ANIME VS AMERICAN ANIMATION Essay Research Paper — страница 5

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It was a time-consuming and endearing task, which was only made worth it from the satisfaction given by seeing the final product. It would seem that there’s a self-imposed level of quality that American animators expect from themselves. American animators understand that animation is not just about telling a story — it’s about bringing it to life! The great Chuck Jones once recalled a kid telling him, “You don’t draw Bugs Bunny. You draw pictures of Bugs Bunny.” There is one more issue to discuss when comparing the visual quality of Japanese anime to American animation, and that is of facial expressions. Cartoon characters are usually based off of exaggerated caricatures of real life, and so they often use very exaggerated facial expressions. Of course, the type of

expressions used varies greatly from Japanese and American animation. These expressions are very important because they add emotions to the characters, which makes the animation seem even more life-like. Some anime fans will contend that anime has more facial expressions than American animation. I do not see any weight to this theory. There are American cartoons where hundreds of expressions are used. In fact, there are almost an infinite variation of expressions that can be used to give slightly different effects in American cartoons. This is because of the curve-based drawing method used in American animation. On the other hand, most Japanese animes only contain a small set of facial expressions. These may include a single expression for the emotions of happiness, shock, anger,

and sadness. Other times, anime characters will not display any emotion at all. However, the anime expressions do have a tendency to stand out and can sometimes leave lasting impressions on the viewer. It’s also true that some of them are very extreme and exaggerated. I suppose in some ways this is a benefit to the emotional element of Japanese animation, but in no way is Japanese animation capable of having more facial expressions than American animation. Another problem with Japanese animation is that changes of facial expressions tend to look a lot more choppy than they do in American animation. Besides facial expressions, body postures can also be important clues used to show emotions. The subtle body posture of a character can show whether he is relaxed, stressed,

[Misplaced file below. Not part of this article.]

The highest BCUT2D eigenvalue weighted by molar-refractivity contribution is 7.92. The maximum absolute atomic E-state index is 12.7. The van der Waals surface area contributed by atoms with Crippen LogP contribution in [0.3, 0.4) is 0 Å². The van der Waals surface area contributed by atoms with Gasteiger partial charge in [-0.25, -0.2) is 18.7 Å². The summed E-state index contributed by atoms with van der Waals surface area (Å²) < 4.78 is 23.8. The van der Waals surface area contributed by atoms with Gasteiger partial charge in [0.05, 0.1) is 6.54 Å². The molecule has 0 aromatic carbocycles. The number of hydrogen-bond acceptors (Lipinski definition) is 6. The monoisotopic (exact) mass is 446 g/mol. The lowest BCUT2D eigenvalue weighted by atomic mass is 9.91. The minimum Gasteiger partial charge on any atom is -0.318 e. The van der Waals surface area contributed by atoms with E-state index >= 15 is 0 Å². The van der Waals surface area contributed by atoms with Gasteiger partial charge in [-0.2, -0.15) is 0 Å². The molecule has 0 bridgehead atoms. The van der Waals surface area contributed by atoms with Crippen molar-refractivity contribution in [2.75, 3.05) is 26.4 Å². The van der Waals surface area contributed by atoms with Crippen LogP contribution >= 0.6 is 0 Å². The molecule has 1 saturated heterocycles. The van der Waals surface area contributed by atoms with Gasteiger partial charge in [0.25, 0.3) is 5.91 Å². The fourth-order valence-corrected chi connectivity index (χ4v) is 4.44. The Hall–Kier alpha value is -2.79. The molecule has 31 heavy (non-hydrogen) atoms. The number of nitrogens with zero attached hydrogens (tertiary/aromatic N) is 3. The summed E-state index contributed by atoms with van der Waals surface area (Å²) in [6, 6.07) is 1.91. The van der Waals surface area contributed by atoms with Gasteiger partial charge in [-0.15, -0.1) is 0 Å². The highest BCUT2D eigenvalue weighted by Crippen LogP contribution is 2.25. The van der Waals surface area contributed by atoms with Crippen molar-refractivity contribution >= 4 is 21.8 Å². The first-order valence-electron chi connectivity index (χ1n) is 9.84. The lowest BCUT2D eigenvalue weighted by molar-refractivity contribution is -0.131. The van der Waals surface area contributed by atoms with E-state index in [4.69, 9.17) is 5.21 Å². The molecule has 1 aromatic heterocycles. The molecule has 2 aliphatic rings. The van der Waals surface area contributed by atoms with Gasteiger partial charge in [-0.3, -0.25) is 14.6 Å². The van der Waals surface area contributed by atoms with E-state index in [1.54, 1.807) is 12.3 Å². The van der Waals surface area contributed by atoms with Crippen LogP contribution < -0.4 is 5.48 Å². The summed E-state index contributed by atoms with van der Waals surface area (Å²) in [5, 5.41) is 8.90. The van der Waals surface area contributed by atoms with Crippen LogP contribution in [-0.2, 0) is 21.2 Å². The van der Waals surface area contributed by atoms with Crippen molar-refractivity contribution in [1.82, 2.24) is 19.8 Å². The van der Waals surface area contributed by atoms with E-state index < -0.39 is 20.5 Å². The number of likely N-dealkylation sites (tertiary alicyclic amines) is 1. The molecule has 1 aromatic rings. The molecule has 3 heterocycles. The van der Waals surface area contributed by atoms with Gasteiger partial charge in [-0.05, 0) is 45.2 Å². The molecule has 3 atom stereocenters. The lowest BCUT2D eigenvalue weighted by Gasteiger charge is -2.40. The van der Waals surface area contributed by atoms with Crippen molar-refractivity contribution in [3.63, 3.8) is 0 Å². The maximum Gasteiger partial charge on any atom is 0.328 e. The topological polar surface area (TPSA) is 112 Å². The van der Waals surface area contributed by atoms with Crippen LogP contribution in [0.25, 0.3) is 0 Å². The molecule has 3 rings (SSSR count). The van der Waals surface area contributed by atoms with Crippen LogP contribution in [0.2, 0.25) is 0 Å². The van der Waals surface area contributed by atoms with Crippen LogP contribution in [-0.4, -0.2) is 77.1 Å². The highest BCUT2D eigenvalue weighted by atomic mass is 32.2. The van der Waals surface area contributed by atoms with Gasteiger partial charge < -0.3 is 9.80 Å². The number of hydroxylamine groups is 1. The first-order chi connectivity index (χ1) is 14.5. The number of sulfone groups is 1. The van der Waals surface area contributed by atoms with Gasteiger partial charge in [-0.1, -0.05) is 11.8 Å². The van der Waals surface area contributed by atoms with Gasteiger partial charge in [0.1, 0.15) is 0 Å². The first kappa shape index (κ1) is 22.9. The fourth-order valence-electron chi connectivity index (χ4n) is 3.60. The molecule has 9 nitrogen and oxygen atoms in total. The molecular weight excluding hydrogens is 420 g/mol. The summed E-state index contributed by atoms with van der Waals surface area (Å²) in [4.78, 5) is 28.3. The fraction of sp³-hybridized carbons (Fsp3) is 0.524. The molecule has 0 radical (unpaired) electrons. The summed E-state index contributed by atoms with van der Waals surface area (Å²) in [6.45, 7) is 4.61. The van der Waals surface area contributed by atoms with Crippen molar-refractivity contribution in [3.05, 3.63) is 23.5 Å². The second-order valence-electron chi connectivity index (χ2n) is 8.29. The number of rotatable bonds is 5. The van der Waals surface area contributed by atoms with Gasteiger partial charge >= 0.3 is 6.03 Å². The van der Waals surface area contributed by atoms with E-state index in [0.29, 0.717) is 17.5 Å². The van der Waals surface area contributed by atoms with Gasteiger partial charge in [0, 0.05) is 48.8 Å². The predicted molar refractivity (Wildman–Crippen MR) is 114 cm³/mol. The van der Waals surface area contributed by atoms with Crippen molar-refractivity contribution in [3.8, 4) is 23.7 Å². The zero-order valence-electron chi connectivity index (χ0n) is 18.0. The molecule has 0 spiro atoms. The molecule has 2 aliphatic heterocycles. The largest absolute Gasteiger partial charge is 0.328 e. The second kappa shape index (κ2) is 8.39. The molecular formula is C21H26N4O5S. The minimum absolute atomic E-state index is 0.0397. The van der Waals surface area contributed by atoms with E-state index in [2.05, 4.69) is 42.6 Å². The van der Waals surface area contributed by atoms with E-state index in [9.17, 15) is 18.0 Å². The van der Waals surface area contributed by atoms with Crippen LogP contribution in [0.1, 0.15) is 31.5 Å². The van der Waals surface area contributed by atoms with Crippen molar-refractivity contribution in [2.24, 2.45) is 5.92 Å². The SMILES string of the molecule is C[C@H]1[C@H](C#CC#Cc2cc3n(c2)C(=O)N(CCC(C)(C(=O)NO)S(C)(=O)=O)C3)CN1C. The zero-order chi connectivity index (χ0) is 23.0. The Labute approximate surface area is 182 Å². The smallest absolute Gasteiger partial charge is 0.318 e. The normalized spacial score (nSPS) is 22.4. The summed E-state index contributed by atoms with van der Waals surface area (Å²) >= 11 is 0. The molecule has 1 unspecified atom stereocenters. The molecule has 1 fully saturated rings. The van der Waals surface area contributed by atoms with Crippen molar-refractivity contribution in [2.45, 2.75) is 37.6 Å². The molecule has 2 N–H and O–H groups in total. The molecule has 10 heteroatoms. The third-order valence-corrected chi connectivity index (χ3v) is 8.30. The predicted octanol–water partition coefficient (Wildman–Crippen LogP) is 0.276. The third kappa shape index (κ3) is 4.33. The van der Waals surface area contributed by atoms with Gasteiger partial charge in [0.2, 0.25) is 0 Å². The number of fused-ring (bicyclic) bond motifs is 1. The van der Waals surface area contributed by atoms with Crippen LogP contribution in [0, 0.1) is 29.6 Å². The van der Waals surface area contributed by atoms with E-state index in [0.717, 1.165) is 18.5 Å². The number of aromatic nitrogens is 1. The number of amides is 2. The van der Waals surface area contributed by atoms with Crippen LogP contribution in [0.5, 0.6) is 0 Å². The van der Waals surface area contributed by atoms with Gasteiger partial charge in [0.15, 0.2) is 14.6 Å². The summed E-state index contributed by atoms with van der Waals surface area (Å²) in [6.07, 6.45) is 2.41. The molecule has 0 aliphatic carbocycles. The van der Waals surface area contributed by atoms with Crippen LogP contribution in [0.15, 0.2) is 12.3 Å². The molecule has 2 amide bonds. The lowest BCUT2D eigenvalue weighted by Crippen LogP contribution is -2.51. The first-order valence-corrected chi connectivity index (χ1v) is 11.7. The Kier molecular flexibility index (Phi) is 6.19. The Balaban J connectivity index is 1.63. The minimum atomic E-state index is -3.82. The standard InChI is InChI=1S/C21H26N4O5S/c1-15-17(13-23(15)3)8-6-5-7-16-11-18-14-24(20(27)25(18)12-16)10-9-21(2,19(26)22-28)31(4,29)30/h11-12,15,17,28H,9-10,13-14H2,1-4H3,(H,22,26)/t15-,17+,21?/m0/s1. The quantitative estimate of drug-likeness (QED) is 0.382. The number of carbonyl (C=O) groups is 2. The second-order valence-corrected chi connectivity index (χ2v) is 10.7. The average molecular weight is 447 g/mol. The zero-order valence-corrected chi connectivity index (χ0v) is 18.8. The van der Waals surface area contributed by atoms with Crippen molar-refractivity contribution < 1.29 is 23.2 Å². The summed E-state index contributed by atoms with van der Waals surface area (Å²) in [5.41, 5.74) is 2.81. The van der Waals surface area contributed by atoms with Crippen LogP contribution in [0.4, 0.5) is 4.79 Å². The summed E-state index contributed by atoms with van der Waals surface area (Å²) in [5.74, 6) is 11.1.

impatient, shy, brave, cowardly, aggressive, and so much more. Psychologists have known this for a long time, and the American animators usually do a pretty good job of incorporating this idea in their animations. Too bad the Japanese are still pretty much clueless on this one. Go ahead and try to prove otherwise, but as far as I know, the only way you can tell the emotion of an anime character is by reading his face. After reading all of this, it may seem that I have left out one key advantage that Japanese animation has. To be fair, I will mention it. The use of colors and shading is often quite more advanced in Japanese anime than it is in American animation. In this area, it might seem that American animation hasn’t really advanced much beyond the Technicolor days. It’s

not because Americans don’t have the skills or knowledge of how to make good shading. In other art forms, like comic book art, Americans make very good use of shading which far exceeds the anime-style. The anime-style of shading is actually a very simplified version of shading that usually only uses one color for highlights and one for shadows, rather than the more advanced forms of shading which use graduated amounts of blended colors. Still, it’s a nice visual touch which can give atmospheric effects similar to those found in theatrical lighting. Yes, it’s overuse in anime can be annoying, but there are certain areas where I think something similar could be effective in American animation. One reason Americans don’t use it is because of the added production time and

costs it would require. There is also the fact that Americans learned along time ago that the whole “persistence of vision” trick, which is the basis for all animation, works best with flat colors. You see, if you use a lot of shading effects, then the animation seems less smooth and requires higher frame rates to obtain the same quality level. Over all, I think that American animation nurtures what is most important to its art form, the animation itself! QUALITY OF PLOT Of course animation is not all about whether it looks good or not. In the final analysis, it must hold value as a quality piece of entertainment. Notice that I said “quality”. Just because someone finds something entertaining does not mean that it has quality. There are other factors that influence people